Something’s up ahead. A building? It shines in the dark despite the lack of moonlight. The road straightens out and Veronica eases into a large parking lot before she sputters to a halt and dies. 

“I’m sorry, sweet girl.” I rub the dashboard with the palm of my bloodied hand. The pain zips up my arm, grounding me. 

The place is deserted. On the other side of the empty lot, there are two gas pumps, a phone booth, and an old silver dining car. Ray told me about the ghost towns in these Black Hills. Abandoned buildings from the gold rush that still stand, stubborn. He’d hand me facts about a time or place, something dark he was obsessing over, and I’d weave it into a story in which we were the heroes. Ray loved my stories. In them we were powerful, facing the decaying buildings and bodies with equal parts ferocity and humor. This diner looks just like the kind of place he would have given me, putting his head in my lap so I could run my fingers through his hair. Back when I calmed him. When I helped him shut his mind down so he could dream of things not quite so dark. 

The moon pushes out from behind a cloud, bright and full, and the diner shines its full silver. Below a row of windows that stretch across the front are the words “Good Food” and above the windows in larger block lettering, EARLENE’S DINER. 

I put Veronica in neutral. The wind whispers high up in the trees. The only sound. Once out in the cold, I put my weight into her doorframe to push her across the lot. A light snow begins to fall. Veronica rolls grumpily forward.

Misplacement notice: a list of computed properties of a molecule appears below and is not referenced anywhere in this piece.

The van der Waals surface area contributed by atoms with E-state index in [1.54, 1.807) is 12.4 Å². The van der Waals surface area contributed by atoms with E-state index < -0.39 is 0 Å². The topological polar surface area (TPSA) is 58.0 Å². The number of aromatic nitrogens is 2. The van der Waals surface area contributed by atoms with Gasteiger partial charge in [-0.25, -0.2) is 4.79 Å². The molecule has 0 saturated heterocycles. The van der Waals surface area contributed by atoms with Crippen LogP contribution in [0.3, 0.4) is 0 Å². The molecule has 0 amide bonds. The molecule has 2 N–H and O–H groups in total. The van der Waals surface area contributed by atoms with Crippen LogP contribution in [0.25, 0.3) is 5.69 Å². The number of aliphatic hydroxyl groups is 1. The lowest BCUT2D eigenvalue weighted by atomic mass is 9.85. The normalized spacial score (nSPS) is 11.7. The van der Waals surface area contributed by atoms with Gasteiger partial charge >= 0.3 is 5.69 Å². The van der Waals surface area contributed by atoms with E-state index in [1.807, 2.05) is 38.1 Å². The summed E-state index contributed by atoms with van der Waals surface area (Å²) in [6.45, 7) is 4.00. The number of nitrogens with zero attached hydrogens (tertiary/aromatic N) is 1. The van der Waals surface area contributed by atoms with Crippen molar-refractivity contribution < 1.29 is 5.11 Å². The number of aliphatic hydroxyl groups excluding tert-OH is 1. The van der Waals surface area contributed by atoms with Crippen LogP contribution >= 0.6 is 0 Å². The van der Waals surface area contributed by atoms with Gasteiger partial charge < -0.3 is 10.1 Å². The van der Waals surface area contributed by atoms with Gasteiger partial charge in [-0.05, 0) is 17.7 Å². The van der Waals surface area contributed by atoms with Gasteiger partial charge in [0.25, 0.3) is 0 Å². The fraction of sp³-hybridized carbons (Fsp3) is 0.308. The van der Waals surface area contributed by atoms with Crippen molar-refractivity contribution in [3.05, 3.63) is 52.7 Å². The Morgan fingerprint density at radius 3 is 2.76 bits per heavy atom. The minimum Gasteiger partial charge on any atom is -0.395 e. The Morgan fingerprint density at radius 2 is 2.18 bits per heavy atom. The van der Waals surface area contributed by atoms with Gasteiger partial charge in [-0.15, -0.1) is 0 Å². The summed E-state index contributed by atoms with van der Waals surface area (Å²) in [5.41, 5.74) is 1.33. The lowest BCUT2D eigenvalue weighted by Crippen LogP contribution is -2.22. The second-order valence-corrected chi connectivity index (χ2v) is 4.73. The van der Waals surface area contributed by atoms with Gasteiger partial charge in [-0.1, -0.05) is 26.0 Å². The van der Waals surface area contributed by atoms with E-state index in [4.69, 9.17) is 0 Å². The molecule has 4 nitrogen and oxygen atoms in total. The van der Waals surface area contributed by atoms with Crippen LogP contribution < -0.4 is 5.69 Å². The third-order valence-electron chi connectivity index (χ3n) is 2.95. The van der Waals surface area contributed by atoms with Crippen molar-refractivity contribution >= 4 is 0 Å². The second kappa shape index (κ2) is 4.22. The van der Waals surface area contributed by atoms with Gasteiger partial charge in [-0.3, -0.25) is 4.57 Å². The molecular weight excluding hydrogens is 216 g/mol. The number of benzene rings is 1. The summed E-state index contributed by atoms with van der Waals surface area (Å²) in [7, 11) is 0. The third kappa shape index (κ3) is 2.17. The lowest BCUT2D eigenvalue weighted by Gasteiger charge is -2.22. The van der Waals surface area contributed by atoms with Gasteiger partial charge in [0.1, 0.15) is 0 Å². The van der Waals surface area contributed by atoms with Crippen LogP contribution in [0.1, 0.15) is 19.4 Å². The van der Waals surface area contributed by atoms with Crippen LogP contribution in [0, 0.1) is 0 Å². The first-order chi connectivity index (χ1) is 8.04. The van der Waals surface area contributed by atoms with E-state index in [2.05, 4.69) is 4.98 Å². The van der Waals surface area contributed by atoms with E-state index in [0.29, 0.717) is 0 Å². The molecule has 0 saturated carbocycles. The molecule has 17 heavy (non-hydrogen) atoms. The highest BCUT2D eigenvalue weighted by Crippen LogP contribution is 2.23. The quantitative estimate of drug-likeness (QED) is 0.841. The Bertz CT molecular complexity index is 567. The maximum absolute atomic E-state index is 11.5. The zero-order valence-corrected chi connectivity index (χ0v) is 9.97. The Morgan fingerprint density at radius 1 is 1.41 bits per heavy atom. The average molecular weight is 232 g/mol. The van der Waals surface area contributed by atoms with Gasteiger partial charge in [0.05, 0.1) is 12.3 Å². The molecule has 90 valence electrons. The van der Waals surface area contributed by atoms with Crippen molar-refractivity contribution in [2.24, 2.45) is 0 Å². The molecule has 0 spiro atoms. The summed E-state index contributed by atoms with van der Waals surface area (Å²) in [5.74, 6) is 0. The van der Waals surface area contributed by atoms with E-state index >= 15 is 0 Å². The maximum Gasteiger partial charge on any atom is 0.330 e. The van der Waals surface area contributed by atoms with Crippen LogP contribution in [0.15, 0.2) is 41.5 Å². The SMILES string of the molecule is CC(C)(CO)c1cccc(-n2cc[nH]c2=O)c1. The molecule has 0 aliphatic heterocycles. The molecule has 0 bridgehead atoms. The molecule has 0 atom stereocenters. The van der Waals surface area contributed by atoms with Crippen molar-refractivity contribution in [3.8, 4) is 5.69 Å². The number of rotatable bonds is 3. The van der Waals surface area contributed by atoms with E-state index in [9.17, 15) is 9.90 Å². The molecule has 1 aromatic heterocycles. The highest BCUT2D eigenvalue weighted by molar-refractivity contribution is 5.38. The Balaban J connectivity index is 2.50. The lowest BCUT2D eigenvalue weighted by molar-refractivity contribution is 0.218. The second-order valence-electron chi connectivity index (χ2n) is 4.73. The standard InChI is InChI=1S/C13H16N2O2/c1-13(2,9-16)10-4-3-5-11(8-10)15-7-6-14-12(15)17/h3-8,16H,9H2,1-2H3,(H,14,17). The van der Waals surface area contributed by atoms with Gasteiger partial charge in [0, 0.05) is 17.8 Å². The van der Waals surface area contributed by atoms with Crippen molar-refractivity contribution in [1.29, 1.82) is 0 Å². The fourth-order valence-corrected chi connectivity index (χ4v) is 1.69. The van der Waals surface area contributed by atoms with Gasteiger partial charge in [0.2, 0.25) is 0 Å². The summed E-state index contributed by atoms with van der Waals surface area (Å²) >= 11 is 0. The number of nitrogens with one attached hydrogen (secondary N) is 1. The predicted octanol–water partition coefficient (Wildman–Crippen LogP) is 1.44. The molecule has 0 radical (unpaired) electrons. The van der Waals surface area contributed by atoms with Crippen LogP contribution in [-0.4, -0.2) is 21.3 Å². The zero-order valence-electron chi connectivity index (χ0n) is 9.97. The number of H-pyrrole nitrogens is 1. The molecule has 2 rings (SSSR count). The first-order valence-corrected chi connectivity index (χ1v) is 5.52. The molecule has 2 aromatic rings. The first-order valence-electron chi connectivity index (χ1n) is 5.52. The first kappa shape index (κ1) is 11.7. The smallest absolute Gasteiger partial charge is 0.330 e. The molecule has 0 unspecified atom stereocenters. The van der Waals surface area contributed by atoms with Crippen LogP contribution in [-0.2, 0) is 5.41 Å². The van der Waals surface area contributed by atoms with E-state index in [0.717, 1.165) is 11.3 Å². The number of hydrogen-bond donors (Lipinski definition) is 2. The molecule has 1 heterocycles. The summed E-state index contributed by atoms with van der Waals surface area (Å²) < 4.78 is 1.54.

“There could be gas in those tanks, old girl. I know you’re hungry.” I push Veronica as close to the gas pumps as I can and then jump back into the driver’s seat, pushing down the parking brake with my left foot just before she hits the old-fashioned pumps. 

My eyes adjust a bit and the moon obliges by peeking down at me so I can lift one of the gas pumps and apply pressure. No gas comes out, not a drip. 

“It might not mean there isn’t any,” I say to Veronica. “It could just mean I need some sleep and sunshine to figure it out.” 

The woods are quiet. I let myself notice that now. The forest gives off an unnatural, deafening silence. Ray would say, “This land was promised in perpetuity to the Lakota Sioux in 1868 and then we took it back as soon as we found gold. That’s the silence you hear, Emma My Emma. A silence we white people bloodied ourselves for.” Ray always spoke like that, with the full drama of having been there. Culpable in ways that he could not imagine his way through. And that was his problem, really. In his art and in his mind. Ray would find a horror to circle and he’d feel it with his whole person, researching it until there was nothing left to read and then regurgitating the information in various art forms—painting the same bloody black hole of history over and over again until the obsession became so self-indulgent, so personal and painful that he’d break from the world for a while, shutting himself in his room for days.